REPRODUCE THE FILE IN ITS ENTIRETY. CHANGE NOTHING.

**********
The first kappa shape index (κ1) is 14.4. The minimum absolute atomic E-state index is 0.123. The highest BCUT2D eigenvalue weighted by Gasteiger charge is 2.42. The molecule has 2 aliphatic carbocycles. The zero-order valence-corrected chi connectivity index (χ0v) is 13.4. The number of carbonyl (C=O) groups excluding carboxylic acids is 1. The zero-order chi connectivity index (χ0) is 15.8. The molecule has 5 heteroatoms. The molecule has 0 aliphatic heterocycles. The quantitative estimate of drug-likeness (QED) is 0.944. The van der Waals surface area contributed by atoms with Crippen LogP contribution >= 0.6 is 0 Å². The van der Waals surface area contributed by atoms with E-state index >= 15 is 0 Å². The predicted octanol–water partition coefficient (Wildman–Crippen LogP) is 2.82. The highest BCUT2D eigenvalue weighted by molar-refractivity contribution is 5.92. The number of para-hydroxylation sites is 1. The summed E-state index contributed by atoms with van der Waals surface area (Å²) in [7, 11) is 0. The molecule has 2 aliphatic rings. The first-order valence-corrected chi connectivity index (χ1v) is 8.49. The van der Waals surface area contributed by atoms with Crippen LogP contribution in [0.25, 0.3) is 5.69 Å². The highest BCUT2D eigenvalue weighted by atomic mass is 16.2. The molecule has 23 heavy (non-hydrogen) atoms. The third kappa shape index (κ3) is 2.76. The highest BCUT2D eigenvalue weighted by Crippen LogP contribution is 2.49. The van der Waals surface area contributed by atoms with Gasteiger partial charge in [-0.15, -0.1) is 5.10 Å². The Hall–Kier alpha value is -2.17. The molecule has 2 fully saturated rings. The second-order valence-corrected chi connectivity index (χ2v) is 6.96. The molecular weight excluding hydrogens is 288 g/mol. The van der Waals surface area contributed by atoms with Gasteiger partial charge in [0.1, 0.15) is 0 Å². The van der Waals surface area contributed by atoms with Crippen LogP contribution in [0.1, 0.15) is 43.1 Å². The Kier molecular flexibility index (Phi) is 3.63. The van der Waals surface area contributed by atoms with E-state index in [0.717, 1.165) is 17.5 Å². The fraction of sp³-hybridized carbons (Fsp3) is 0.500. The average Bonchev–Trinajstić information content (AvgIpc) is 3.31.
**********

The first kappa shape index (κ1) is 14.4. The minimum absolute atomic E-state index is 0.123. The highest BCUT2D eigenvalue weighted by Gasteiger charge is 2.42. The molecule has 2 aliphatic carbocycles. The zero-order valence-corrected chi connectivity index (χ0v) is 13.4. The number of carbonyl (C=O) groups excluding carboxylic acids is 1. The zero-order chi connectivity index (χ0) is 15.8. The molecule has 5 heteroatoms. The molecule has 0 aliphatic heterocycles. The quantitative estimate of drug-likeness (QED) is 0.944. The van der Waals surface area contributed by atoms with Crippen LogP contribution >= 0.6 is 0 Å². The van der Waals surface area contributed by atoms with E-state index >= 15 is 0 Å². The predicted octanol–water partition coefficient (Wildman–Crippen LogP) is 2.82. The highest BCUT2D eigenvalue weighted by molar-refractivity contribution is 5.92. The number of para-hydroxylation sites is 1. The summed E-state index contributed by atoms with van der Waals surface area (Å²) in [7, 11) is 0. The molecule has 2 aliphatic rings. The first-order valence-corrected chi connectivity index (χ1v) is 8.49. The van der Waals surface area contributed by atoms with Crippen LogP contribution in [0.25, 0.3) is 5.69 Å². The highest BCUT2D eigenvalue weighted by atomic mass is 16.2. The molecule has 23 heavy (non-hydrogen) atoms. The third kappa shape index (κ3) is 2.76. The highest BCUT2D eigenvalue weighted by Crippen LogP contribution is 2.49. The van der Waals surface area contributed by atoms with Gasteiger partial charge in [-0.15, -0.1) is 5.10 Å². The Hall–Kier alpha value is -2.17. The molecule has 2 fully saturated rings. The second-order valence-corrected chi connectivity index (χ2v) is 6.96. The molecular weight excluding hydrogens is 288 g/mol. The van der Waals surface area contributed by atoms with Gasteiger partial charge in [0.1, 0.15) is 0 Å². The van der Waals surface area contributed by atoms with Crippen LogP contribution in [0.1, 0.15) is 43.1 Å². The Kier molecular flexibility index (Phi) is 3.63. The van der Waals surface area contributed by atoms with E-state index in [0.717, 1.165) is 17.5 Å². The fraction of sp³-hybridized carbons (Fsp3) is 0.500. The average Bonchev–Trinajstić information content (AvgIpc) is 3.31.